Using dynamic programming.

LengthOfLongestSequenceEndingAt(i, j) is 1 if none of the eight neighbors of matrix[i][j] are one less than matrix[i][j]. If it has a consecutive neighbor, LengthOfLongestSequenceEndingAt(i, j) is 1 + LengthOfLongestSequenceEndingAt of the neighbor with the highest LengthOfLongestSequenceEndingAt.

The answer then is the maximum LengthOfLongestSequenceEndingAt(i,j) for all i's and j's.

Below is a C++ implementation:

#include

#include

using namespace std;

using mat_t = vector>;

int longestEndingAt(int i, int j, mat_t &longestEndingAtMatrix, const mat_t &M) {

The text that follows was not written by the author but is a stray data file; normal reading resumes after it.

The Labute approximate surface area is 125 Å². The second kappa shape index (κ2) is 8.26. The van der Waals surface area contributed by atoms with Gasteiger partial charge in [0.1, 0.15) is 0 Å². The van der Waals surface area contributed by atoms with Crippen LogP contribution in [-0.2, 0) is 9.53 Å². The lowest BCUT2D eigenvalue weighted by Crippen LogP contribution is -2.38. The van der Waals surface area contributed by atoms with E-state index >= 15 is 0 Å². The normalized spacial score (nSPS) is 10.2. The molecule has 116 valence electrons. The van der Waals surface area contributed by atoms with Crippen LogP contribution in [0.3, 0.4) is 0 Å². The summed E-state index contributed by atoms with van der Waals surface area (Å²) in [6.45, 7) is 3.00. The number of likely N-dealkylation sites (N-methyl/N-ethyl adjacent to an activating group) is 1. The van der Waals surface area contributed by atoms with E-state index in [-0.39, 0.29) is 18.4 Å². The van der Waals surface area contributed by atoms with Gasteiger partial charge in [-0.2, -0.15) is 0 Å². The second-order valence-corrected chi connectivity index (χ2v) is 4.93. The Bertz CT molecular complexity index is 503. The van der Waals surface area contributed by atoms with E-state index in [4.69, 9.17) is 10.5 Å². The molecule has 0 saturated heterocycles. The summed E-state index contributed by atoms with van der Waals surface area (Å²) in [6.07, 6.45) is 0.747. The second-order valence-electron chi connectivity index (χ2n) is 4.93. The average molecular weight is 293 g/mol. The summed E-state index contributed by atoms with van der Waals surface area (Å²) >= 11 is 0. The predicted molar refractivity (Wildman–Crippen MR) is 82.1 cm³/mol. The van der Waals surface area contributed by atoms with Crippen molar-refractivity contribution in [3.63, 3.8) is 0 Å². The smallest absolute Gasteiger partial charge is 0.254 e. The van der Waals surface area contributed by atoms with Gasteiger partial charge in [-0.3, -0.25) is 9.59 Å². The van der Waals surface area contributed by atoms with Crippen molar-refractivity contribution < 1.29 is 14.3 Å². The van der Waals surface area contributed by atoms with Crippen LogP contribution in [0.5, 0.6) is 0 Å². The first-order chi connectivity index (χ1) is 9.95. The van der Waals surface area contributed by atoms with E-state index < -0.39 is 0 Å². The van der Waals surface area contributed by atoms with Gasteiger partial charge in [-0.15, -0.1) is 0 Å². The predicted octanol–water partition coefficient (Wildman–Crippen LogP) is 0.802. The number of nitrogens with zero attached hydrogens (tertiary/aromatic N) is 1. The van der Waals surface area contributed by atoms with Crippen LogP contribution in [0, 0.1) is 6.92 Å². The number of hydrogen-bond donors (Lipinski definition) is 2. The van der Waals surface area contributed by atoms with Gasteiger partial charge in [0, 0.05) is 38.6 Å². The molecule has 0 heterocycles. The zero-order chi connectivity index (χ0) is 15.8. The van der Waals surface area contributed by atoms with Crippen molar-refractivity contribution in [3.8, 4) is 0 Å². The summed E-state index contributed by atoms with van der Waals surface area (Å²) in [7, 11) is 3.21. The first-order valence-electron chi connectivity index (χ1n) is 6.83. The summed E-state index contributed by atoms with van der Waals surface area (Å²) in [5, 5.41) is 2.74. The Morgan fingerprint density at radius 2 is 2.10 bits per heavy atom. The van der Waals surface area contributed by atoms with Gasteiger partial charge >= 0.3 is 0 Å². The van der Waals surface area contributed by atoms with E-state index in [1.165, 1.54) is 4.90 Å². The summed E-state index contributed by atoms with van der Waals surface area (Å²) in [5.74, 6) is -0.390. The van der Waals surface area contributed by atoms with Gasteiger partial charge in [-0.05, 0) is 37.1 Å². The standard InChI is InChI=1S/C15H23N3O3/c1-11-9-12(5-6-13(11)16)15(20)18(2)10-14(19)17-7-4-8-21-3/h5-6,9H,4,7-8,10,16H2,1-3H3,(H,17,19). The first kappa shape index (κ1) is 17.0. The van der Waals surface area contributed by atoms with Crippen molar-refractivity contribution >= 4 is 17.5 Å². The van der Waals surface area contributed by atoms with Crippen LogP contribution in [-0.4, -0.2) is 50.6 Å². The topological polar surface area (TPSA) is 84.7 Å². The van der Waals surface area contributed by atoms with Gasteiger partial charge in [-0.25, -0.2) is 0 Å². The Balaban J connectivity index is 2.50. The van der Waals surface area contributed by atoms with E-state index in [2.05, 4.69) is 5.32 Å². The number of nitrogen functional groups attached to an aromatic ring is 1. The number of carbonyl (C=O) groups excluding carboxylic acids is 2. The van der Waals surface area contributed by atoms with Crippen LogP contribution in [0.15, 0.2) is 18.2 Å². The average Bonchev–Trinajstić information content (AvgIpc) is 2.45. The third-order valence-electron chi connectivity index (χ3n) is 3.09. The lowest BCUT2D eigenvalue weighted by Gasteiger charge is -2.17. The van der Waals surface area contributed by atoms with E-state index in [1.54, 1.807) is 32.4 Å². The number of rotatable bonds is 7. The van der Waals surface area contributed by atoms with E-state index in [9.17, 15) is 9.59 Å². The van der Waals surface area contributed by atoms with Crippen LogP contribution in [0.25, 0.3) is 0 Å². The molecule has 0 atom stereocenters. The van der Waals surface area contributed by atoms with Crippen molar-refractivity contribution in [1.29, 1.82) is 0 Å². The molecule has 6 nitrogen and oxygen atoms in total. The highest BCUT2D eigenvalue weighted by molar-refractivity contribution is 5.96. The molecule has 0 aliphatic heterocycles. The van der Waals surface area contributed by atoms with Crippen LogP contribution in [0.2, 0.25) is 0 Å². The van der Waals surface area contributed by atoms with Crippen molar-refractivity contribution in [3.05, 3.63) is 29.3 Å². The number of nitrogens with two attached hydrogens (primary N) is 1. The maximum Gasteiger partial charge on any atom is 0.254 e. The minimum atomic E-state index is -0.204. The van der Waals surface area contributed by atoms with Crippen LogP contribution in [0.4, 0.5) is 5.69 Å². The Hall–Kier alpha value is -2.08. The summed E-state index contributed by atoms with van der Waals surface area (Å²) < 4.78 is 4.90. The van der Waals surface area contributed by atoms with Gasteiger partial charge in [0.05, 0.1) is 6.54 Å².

if(longestEndingAtMatrix[i][j] != 0) return longestEndingAtMatrix[i][j];

int longest = 1;

for(auto dx : {-1, 0, 1}) {

if((i + dx = M.size())) continue;

for(auto dy : {-1, 0, 1}) {

if((j + dy = M[0].size())) continue;

if(M[i + dx][j + dy] == M[i][j] - 1) {

auto current = longestEndingAt(i + dx, j + dy, longestEndingAtMatrix, M) + 1;

if(current > longest) longest = current;

}

}

}

longestEndingAtMatrix[i][j] = longest;

return longest;

}

int longest(mat_t M) {

mat_t longestEndingAtMatrix(M.size(),vector(M[0].size(), 0));

int result = 0;

for(int i = 0; i result) result = d;

}

}

return result;

}

int main() {

mat_t A = {{2, 3, 4},{8, 7, 7},{5, 6, 5}};

cout << longest(A) << endl;

return 0;

}

output: 4

complexity: O(n^2)

I first devised an O(n^4) algorithm but with the help of the interviewer we formulated one in O(n^2).